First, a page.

As the oldest child in my family, homeschool sibling rivalry constantly reared its ugly head. I often thought that my siblings were annoying or too clingy. I remember my sister always wanting to play with my friends, read my books, or wear my clothes (although honestly, this one went both ways). Now that I’m older though, I love being able to relate to her over the same things; and it helps our relationship grow stronger. But during school, it often turned into conflict.
Homeschool Sibling Rivalry Begins
When my sister Hannah and I homeschooled together, I was always frustrated by having to wait for her, or sometimes, keep up with her academically—definite homeschool sibling rivalry! We did all the same things, we played piano, played soccer, read the same books, and wore the same kind of clothes. Because of this, we were frequently getting into arguments or competing with each other both academically and on the sports field. My mom, being the brilliant woman that she is, knew exactly how to handle this: physical exercise.
Most times she would make us run laps around the house, but sometimes we would get to play soccer! She would drive us down to the soccer fields and we would compete against each other by trying to see who could get the most goals. While you may think homeschool sibling rivalry increased during this time, mom had better intentions. She encouraged us to practice teamwork by passing the ball back and forth. Another activity my mom encouraged was bike riding. Right down the road from us was a giant hill. My sister and I loved racing down that hill trying to see who could go the fastest.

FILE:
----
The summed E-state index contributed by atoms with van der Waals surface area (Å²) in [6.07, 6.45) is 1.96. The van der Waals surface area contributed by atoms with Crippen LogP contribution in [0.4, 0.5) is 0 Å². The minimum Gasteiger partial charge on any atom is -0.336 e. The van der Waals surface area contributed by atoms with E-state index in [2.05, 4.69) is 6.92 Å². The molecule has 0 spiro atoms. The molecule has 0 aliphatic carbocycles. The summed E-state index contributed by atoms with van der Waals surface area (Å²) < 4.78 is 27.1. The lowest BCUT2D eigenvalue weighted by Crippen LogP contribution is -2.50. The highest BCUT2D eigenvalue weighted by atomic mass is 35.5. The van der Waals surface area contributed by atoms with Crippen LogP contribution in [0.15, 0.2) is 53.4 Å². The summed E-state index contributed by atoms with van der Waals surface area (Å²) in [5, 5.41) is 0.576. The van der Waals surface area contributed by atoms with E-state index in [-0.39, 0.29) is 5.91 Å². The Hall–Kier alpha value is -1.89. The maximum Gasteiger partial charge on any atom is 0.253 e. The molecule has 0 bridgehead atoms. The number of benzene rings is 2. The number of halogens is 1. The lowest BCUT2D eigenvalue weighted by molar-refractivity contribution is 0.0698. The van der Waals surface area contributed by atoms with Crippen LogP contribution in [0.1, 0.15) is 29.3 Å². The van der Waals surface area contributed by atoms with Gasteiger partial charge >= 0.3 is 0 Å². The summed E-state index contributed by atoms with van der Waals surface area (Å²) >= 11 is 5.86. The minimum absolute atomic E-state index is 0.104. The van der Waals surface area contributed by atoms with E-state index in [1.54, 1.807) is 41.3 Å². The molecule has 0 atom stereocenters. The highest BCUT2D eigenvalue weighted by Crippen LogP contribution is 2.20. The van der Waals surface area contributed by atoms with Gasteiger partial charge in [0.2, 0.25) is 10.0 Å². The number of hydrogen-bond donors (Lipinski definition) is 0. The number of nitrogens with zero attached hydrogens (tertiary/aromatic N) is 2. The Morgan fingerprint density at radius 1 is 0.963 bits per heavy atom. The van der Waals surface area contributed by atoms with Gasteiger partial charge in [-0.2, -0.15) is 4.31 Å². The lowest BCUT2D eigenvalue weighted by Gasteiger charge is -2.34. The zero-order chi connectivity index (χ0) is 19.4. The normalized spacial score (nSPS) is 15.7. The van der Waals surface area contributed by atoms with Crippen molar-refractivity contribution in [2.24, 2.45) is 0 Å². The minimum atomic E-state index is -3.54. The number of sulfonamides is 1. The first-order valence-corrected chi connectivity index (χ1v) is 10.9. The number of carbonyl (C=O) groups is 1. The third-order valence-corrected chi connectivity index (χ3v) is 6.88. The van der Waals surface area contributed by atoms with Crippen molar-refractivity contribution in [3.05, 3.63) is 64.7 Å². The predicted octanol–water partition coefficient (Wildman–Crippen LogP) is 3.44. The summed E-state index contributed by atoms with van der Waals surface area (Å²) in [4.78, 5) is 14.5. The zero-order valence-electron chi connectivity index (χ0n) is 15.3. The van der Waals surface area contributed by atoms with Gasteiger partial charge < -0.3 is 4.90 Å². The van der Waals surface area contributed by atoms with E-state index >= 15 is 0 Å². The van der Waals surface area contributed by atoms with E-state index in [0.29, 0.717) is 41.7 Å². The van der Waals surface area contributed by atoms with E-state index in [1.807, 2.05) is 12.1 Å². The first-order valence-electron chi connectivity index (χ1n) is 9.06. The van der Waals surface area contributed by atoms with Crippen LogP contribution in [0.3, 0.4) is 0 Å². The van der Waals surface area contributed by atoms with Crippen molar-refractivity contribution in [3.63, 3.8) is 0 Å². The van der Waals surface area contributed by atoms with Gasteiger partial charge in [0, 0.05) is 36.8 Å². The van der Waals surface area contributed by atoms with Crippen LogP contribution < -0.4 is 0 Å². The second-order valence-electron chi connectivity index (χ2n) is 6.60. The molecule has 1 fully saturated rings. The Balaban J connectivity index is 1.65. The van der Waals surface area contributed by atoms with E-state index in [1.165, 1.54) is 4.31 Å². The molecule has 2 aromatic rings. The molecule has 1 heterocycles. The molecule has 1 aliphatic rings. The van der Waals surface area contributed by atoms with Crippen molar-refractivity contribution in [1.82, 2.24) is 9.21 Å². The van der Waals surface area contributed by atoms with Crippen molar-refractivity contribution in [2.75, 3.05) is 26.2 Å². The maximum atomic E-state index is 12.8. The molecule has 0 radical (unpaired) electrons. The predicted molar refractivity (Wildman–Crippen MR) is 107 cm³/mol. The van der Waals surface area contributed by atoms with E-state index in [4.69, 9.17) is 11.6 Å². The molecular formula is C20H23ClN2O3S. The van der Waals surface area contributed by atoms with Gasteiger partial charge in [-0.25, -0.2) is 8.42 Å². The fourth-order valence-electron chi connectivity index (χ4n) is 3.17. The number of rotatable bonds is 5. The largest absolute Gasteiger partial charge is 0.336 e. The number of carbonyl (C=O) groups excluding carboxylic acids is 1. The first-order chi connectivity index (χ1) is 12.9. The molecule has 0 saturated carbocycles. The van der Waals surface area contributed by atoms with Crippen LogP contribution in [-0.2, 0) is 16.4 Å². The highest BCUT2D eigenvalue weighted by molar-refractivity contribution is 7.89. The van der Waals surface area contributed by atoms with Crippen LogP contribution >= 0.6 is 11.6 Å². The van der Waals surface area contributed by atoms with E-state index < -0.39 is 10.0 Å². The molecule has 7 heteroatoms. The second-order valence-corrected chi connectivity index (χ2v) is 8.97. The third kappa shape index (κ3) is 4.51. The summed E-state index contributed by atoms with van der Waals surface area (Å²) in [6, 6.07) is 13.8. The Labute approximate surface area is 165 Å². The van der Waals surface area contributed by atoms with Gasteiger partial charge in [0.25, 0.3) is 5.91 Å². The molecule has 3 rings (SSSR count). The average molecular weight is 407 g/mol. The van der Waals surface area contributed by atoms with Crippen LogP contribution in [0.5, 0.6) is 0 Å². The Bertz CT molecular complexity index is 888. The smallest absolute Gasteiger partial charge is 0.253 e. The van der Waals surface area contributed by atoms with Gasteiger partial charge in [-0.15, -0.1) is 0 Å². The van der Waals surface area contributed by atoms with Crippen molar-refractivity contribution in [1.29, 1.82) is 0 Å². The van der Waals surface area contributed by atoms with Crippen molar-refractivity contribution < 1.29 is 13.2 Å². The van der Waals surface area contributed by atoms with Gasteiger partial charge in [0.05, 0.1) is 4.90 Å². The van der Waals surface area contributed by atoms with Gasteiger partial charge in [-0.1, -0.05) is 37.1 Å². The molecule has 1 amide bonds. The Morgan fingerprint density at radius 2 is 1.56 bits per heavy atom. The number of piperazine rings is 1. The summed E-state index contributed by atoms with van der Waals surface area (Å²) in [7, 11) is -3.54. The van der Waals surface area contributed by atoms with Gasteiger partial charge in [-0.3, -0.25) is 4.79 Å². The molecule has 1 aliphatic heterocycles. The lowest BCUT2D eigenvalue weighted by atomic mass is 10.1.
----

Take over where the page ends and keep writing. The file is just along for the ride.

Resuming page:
By the time we finished our exercise, we were too tired to argue. We had gotten our competitiveness out through sports, not homeschooling! Our bodies may have been tired, but brains were always ready to go back to work!
Studies show that exercise can significantly improve cognitive ability! Exercise enables students to focus better and work more efficiently. Not only that, but studies also show that students who exercise regularly have better working memories, better problem solving skills, and score higher on standardized tests when compared to students who don’t exercise.
Most physicians recommend that students get at least 60 minutes of physical activity per day. This doesn’t mean that they have to do it all at once, but taking a few brain breaks here and there can definitely help improve your student’s academic performance. Here are some examples that your student can use to exercise and have fun:
Exercise Works on Homeschool Sibling Rivalry
- Running: Running is my favorite form of exercise because it gets my heart rate up and my blood pumping! I always feel energized and ready to take on the world after a run.
- Bike riding: Going for a short bike ride is a fun way to exercise because you can hit the trails, practice your speed, or just take a short break from your studies.
- Jumping Rope: My go-to activity at recess was always jumping rope. I remember trying to twist the cords, hop on one foot, and I even tried Double Dutch! Jumping rope is a lot of fun because there are so many ways to do it.
- Play a sport: It’s really easy to just grab a ball and play basketball, soccer, football or kickball. The great thing about playing a sport is that it not only encourages exercise, but it also teaches teamwork.
As a college student today, I still value my exercise. I have track practice, I get to walk to class, and my school offers fun classes like Zumba! If I’m ever feeling stressed about school, I know that exercise will help, and it is a great habit to get into at a young age.